Saturday, May 21, 2011
Sometimes I think Americans can be a bit...behind. I mean, we have almost no interest in soccer, which it seems the rest of the world finds to be the single best sport ever. Our fashion sense can be a little unique, and I've heard that our cell phones are children's toys compared to what some other countries have. And we don't really eat all that much goat. Which, it turns out, is the most widely eaten meat on the planet. It's time to catch up. So when I was asked if I'd like to review the latest book from Bruce Weinstein and Mark Scarbrough (let's not forget that last year the couple gave us what I am sure is the only Easter ham I will ever need), I think my answer was obvious. So let's talk goat meat.
Although goat cheese, as the pair says, has morphed from a "gag-me no-no in the Mad Men sixties to the full-on cliché it is today," goat's meat is not so easily found. It may be the world's primary meat, with almost 70 percent of the red meat eaten on this planet coming from from those bearded little creatures, but you'd never know it in the US. Weinstein and Scarbrough urge us to consider India, Thailand, China, Bali, Nigeria, Kenya, Jordan, Saudi Arabia, Israel, * takes deep breath in* Mexico, Costa Rica, Barbados, and Brazil. The pair also point out that goat has largely escaped the kinds of mass production that is ruining other sources of meat (see Mark Bittman, Michael Pollan and Eric Schlosser on this point). And, as if this animal weren't magical enough (cue Simpson's clip), it has fewer calories, less fat (both normal and saturated) and less cholesterol than chicken, beef, pork or lamb (all of this according to the book).
Okay, so now that we're convinced about at least giving goat meat a shot, there's the problem of finding it. Even in NYC, this isn't as easy as a trip to the local supermarket. Weinstein and Scarbrough provide a list of sources in the book, many of which offer mail order, and one of which is even located in Brooklyn. But I was getting a little antsy and didn't want to wait around for the mail, especially because I don't have a doorman and didn't want to risk goat-theft. So Chinatown it was. And on the recommendation of someone who really knows where to shop in Chinatown, I found my leg of goat at a market called Deluxe Food Market, which is on Mott Street between Hester and Grand.
So armed with a goat-leg, I picked The Seven-Hour Leg because it sounded obsessive, which is kind of what this project is all about. It's a French technique call gigot de sept heures and although Weinstein and Scarbrough claim that only French grandmothers have the kind of time necessary to sit around basting a goat leg for seven hours, it turns out that American grad students do too.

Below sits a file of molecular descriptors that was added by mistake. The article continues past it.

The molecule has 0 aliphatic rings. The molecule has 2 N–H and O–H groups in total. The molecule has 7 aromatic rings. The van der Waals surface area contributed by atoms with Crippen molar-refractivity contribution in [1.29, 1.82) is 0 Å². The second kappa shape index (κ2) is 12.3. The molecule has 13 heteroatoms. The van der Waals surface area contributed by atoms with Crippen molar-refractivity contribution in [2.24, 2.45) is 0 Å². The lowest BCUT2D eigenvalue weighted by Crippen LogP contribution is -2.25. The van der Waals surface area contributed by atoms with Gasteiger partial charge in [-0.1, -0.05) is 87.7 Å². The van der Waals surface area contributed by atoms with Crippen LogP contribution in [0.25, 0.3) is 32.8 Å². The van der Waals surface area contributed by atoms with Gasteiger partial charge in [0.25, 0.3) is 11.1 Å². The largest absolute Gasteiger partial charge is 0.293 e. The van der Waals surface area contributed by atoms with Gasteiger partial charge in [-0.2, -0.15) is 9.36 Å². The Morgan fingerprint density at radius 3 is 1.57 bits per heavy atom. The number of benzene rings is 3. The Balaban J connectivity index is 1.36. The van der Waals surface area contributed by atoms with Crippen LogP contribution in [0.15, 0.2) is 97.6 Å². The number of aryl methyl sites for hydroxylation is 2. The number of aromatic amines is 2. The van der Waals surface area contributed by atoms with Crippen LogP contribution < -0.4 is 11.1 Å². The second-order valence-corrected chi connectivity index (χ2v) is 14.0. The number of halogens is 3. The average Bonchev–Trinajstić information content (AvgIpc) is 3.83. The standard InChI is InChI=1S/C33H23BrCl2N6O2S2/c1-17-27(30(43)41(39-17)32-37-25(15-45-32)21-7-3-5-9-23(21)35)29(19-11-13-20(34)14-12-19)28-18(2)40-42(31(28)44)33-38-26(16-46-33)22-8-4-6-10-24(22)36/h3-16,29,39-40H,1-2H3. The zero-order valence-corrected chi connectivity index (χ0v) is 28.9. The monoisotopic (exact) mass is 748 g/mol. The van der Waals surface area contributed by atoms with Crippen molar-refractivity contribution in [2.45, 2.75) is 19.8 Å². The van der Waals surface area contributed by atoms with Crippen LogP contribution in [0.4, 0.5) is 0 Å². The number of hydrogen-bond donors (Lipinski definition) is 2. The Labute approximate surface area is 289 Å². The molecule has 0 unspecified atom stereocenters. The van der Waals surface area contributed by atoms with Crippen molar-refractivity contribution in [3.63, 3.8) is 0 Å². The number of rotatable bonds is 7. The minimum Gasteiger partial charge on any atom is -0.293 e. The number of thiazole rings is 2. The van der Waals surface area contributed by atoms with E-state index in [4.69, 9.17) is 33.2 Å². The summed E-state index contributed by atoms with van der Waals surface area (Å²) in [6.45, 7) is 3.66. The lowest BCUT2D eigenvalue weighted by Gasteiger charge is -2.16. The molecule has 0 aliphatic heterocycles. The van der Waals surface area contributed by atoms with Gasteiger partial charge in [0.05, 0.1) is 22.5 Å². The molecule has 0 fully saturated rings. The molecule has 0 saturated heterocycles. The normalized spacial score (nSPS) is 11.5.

The Seven-Hour Leg
Excerpted (with Permission) from Bruce Weinstein and Mark Scarbrough's Goat: Meat, Milk, Cheese, 2011, Stewart, Tabori & Chang
3 tablespoons olive oil
One 4-pound (1.8 g) leg of goat
2 whole garlic heads, the cloves not peeled but broken up from the bulb and the core/stem discarded
1 tablespoon minced fresh rosemary leaves
1 tablespoons minced fresh sage leaves
1 tablespoons fresh thyme leaves
4 bay leaves
2 cups (480 ml) dry white whine or dry vermouth
2 cups (480 ml) reduced-sodium chicken broth
1 tablespoon goat butter, optional
1. Get the rack set in the center of the oven and warm the oven up to 300F (150C)
2. Set a large, serious, flame-safe, no-holds-barred roasting pan over medium-high heat on top of the stove. Let that pan get good and hot, then swirl in the oil. Add the leg and brown it all over, holding it up so that even its narrow, thin sides sear against the hot pan. One warning: You'll splatter everything. Plan ahead and have children to clean up the mess. (Thus, you may need to start the recipe years earlier. Call it the fourteen-year leg.)
3. Transfer the leg to a carving board, drop the heat under the pan to medium, and toss in the garlic and all the herbs. Stir them around for a few seconds. then pour in the wine and broth. Whoosh! Scrape up any browned bits in the roasting pan as the liquid boils.
4. Set the leg back in the pan. A goat leg is not rounded; instead, it has two meaty sides. You'll want to roast it with the meatier side facing up. Cover the pan tightly with aluminum foil. Place it in the oven and bake for 3 1/2 hours, basting occasionally. This is a tricky bit: uncovering, basting, re-covering. It's probably why this dish is such a classic: Only French grandmothers have this much time on their hands. Of course, they do because of their 35-hour work weeks and universal health care and state-backed pensions and...Sorry. Just make sure the foil is sealed tight after each basting.
5. Uncover the roasting pan and drop the oven's temperature to 275F (135C). Continue roasting for 3 1/2 more hours, basting occasionally, making sure that the leg stays moist. Baste more now than you did before, because the thing is uncovered. At the end of it all, that leg will almost be confit: tender, meltingly sweet, crazy-delicious, and perfect. Transfer the leg back to the carving board. The task of carving this thing isn't that big a deal, since it will basically fall apart into chunks and pieces. You can slice these down into more manageable bits.
6. Finally, if you like, swirl the butter into the very small amount of pan juices left in the hot pan, to make a simple sauce. Bruce things this excessive. (Cooking a goat leg for 7 hours isn't?) I think of butter as a beverage. In any event, remove the bay leaves before serving the sauce.